Make sure the titles are labeled H1 and any subheadings in your articles are labeled H2, H3, etc. They are used in descending, logical order.
2.9. Optimize your Media Files
Make sure your images are optimized for the web. That they are not too big and do not slow down the website. It is good to mark images with alt-text correctly.
2.10. XML / HTML Sitemap
Make sure your website has an accurate sitemap in XML and HTML format to ensure thorough indexing by Google.
2.11. Security SSL / TLS Protocol
The SSL / TLS protocol ensures that all communication between the browser and the website is encrypted. HTTPS is often used to protect highly confidential online transactions, such as online banking and order forms. If transactions are performed on your website, it is advisable to implement the SSL / TSL protocol.
2.12. Duplicated Content
If you have identical content across multiple webpages, set 301 redirects so that Google only indexes the page you want.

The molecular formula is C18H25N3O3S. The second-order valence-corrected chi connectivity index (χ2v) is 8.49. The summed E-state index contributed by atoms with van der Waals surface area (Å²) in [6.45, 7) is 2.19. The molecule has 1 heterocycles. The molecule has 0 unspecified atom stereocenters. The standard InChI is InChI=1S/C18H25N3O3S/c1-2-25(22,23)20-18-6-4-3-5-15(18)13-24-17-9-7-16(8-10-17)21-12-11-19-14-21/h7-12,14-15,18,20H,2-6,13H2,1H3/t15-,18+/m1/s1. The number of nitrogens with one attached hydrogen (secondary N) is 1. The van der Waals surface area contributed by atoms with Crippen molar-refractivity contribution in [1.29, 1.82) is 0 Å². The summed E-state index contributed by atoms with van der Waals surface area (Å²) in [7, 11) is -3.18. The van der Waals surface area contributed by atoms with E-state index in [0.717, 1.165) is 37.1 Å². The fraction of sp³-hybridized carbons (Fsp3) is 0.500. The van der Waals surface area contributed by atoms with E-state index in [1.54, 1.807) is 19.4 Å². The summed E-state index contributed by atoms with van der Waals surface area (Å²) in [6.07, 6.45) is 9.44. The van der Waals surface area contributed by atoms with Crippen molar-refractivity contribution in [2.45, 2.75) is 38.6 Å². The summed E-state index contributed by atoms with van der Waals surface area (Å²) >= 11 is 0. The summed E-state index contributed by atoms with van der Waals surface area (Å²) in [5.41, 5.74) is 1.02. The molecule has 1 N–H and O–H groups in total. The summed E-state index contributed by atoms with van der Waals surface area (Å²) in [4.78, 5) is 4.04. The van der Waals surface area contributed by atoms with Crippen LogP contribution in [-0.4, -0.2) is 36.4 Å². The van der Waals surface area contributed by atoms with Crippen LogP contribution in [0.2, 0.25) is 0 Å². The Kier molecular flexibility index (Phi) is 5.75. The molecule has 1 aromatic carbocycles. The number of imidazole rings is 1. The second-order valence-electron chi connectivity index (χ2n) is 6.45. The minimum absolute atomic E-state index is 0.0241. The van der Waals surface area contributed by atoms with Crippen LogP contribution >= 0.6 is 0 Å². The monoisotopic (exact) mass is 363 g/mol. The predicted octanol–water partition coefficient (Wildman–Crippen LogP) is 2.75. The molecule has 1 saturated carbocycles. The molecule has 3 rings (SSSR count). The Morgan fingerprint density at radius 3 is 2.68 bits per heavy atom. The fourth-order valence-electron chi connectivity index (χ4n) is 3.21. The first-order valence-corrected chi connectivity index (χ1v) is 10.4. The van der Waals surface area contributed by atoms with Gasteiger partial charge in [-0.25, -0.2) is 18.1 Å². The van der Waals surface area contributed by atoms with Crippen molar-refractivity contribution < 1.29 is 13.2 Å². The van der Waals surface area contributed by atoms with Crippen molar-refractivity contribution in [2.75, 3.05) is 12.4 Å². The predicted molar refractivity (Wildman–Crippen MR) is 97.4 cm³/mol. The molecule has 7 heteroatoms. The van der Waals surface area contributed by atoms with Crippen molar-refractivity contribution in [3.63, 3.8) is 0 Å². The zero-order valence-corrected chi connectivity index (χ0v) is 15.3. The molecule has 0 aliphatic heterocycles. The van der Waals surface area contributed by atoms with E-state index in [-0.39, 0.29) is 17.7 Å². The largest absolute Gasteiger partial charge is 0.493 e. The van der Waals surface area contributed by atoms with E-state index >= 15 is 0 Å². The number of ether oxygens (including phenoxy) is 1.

Make sure that Google indexes only the desired domain, i.e. with or without the www prefix. Google may treat the www and non-www versions as separate websites, and this may harm your visibility.
If you post the same content from another site (with permission, of course), use the rel = canonical tag on each page that links to the original website.
2.13. Nofollow Tag
Add a rel = “no-follow” tag to all links you don’t want search engines to index, such as sponsored content.
It is necessary to thoroughly investigate whether there is an error 400, 403, 404, 500, and 503 on the website. If you see more than 404 errors from internal links, fix them immediately.
Make sure you use redirect 301 for redirection and avoid redirects 302 and 307.
2.15. Internal Link Structure
3. A Keyword Research Checklist
We believe we shouldn’t spend too much highlighting the importance of keyword research in SEO.
Without cleverly defined keywords it doesn’t work. Make no mistake – keyword research for a website is a demanding and often tedious job.
3.1. Make a List of Relevant Topics
Roll out your research and consider which topics or categories you would like to rank for using generic keywords.